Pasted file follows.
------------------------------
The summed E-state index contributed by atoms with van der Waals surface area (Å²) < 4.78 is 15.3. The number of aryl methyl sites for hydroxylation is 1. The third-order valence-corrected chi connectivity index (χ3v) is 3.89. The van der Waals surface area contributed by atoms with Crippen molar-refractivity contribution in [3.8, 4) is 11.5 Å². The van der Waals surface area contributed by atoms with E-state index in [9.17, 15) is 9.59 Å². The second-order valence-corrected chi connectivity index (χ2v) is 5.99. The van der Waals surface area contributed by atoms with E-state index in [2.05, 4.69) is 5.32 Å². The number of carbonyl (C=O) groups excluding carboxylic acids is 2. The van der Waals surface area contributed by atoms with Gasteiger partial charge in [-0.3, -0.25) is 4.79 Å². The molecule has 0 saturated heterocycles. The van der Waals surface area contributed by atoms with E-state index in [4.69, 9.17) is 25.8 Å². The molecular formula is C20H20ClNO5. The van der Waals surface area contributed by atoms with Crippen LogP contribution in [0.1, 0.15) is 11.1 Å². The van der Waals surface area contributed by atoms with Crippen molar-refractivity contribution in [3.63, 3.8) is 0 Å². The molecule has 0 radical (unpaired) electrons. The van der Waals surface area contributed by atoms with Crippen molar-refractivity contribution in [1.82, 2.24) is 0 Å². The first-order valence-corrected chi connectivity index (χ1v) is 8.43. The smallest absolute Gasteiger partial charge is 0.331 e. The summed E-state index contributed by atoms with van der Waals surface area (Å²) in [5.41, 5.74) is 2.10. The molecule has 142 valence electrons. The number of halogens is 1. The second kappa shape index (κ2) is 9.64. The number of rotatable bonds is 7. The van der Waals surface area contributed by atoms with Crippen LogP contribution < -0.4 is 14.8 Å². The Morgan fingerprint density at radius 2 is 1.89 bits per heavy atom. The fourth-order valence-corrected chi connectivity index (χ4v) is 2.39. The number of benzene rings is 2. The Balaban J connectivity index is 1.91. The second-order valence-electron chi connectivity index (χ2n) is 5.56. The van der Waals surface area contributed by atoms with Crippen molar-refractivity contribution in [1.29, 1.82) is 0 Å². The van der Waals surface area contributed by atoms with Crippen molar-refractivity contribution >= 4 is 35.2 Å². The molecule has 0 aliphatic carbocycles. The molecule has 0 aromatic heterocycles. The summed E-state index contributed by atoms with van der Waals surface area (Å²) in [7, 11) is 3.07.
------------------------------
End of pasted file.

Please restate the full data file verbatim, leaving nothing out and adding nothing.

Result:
The summed E-state index contributed by atoms with van der Waals surface area (Å²) < 4.78 is 15.3. The number of aryl methyl sites for hydroxylation is 1. The third-order valence-corrected chi connectivity index (χ3v) is 3.89. The van der Waals surface area contributed by atoms with Crippen molar-refractivity contribution in [3.8, 4) is 11.5 Å². The van der Waals surface area contributed by atoms with E-state index in [9.17, 15) is 9.59 Å². The second-order valence-corrected chi connectivity index (χ2v) is 5.99. The van der Waals surface area contributed by atoms with E-state index in [2.05, 4.69) is 5.32 Å². The number of carbonyl (C=O) groups excluding carboxylic acids is 2. The van der Waals surface area contributed by atoms with Gasteiger partial charge in [-0.3, -0.25) is 4.79 Å². The molecule has 0 saturated heterocycles. The van der Waals surface area contributed by atoms with E-state index in [4.69, 9.17) is 25.8 Å². The molecular formula is C20H20ClNO5. The van der Waals surface area contributed by atoms with Crippen LogP contribution in [0.1, 0.15) is 11.1 Å². The van der Waals surface area contributed by atoms with Crippen molar-refractivity contribution in [3.63, 3.8) is 0 Å². The molecule has 0 radical (unpaired) electrons. The van der Waals surface area contributed by atoms with Crippen molar-refractivity contribution in [1.82, 2.24) is 0 Å². The first-order valence-corrected chi connectivity index (χ1v) is 8.43. The smallest absolute Gasteiger partial charge is 0.331 e. The summed E-state index contributed by atoms with van der Waals surface area (Å²) in [5.41, 5.74) is 2.10. The molecule has 142 valence electrons. The number of halogens is 1. The second kappa shape index (κ2) is 9.64. The number of rotatable bonds is 7. The van der Waals surface area contributed by atoms with Crippen LogP contribution < -0.4 is 14.8 Å². The Morgan fingerprint density at radius 2 is 1.89 bits per heavy atom. The fourth-order valence-corrected chi connectivity index (χ4v) is 2.39. The number of benzene rings is 2. The Balaban J connectivity index is 1.91. The second-order valence-electron chi connectivity index (χ2n) is 5.56. The van der Waals surface area contributed by atoms with Crippen molar-refractivity contribution in [1.29, 1.82) is 0 Å². The van der Waals surface area contributed by atoms with Crippen molar-refractivity contribution >= 4 is 35.2 Å². The molecule has 0 aliphatic carbocycles. The molecule has 0 aromatic heterocycles. The summed E-state index contributed by atoms with van der Waals surface area (Å²) in [7, 11) is 3.07.